Some clients decide to buy a property for their children’s accommodation in the second year. Additional rental income can help meet the costs of living. The motivation can be to help with estate planning or for the young adult to gain experience of managing an asset.

Another option is to provide for the costs but in the form of an interest free loan on the understanding that your child will pay it back one day. There is an opportunity cost here in that you will be losing out on any potential growth in that capital. You could decide to write the loan off in the future.

This is a good time to consider wider family wealth and how it might help. Grandparents may have excess income or capital and are often in a position to make gifts. It may turn into a wider family conversation as often grandparents want to consider how the help fits in with other adult children and to balance fairness with need. Where clients have a large final salary income that is enough to meet income needs and is building up in the bank, gifting the unused income to grandchildren to buy books and food reduces the estate from an inheritance tax perspective. Trusts can also be used to help.

Flying solo

Maintenance loans are paid at the beginning of each term and this can seem like a great sum of money to put in the hands of an undergraduate, who has only recently left home. A good place to start is to help with budgeting and then step away. Run through the likely monthly costs with your child so they have a good sense of what they will be. Setting up a savings account, paying in the maintenance grant and using it to emulate a monthly salary to a current account would be another way to help. It might be that getting a part-time or summer job is required. This will help your child understand taxation and how to save income now to help over the course of the year.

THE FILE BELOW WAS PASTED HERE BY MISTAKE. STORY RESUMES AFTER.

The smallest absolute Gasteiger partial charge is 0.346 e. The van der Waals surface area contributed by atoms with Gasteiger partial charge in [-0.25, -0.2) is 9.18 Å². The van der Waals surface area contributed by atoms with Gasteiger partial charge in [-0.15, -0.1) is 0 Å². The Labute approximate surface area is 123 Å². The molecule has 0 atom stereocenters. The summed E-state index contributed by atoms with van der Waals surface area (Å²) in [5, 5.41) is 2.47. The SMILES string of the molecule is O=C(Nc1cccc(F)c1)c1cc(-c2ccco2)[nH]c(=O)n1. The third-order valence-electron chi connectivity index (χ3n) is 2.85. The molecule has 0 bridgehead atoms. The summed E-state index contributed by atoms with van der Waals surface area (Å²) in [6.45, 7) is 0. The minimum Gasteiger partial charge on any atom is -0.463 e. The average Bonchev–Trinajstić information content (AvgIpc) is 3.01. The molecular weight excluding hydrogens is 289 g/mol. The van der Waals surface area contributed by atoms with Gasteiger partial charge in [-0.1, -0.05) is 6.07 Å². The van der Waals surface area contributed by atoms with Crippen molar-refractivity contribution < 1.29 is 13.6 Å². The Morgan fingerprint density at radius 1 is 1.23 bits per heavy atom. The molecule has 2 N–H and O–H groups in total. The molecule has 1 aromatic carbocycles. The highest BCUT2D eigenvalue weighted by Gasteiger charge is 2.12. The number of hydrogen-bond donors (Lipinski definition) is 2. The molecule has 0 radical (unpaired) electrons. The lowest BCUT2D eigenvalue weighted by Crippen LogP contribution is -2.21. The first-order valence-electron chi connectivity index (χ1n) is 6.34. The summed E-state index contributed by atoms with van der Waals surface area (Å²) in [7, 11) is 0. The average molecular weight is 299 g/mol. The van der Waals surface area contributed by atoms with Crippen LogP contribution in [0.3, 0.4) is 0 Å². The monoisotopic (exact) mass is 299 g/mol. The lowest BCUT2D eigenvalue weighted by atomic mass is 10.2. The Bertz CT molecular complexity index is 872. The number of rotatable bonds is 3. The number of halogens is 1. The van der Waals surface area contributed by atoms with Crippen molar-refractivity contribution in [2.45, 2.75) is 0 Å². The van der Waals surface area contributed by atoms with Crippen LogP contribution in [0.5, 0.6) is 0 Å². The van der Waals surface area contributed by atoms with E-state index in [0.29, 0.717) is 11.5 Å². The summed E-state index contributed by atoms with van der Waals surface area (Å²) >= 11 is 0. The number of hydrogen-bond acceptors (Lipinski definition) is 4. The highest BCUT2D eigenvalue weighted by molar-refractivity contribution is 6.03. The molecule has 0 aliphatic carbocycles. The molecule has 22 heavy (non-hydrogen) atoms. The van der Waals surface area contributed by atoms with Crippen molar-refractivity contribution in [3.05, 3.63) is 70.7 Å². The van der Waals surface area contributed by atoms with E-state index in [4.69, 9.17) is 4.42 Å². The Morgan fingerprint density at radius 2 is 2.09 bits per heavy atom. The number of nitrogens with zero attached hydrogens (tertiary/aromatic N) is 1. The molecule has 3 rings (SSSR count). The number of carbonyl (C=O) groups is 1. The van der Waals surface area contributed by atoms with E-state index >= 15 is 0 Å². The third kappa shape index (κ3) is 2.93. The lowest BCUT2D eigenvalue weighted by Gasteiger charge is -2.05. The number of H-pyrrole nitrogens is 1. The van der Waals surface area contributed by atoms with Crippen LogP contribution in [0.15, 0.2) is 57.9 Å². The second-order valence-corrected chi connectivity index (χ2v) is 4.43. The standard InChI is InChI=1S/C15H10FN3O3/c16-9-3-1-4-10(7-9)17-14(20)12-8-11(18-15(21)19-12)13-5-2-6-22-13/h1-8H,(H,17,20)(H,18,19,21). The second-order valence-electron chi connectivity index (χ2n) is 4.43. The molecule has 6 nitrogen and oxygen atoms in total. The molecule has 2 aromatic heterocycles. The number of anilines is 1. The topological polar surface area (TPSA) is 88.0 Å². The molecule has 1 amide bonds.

If up to now you have been paying for and administering the car, mobile phones, clothes etc, this is now a good time to hand over the administration. Be prepared for some mistakes and maybe the odd text message to say they need a sub till they come home! Should you provide it? That part is up to you…

 

DISCLAIMER
By necessity, this briefing can only provide a short overview and it is essential to seek professional advice before applying the contents of this article. No responsibility can be taken for any loss arising from action taken or refrained from on the basis of this publication. Details correct at time of publication.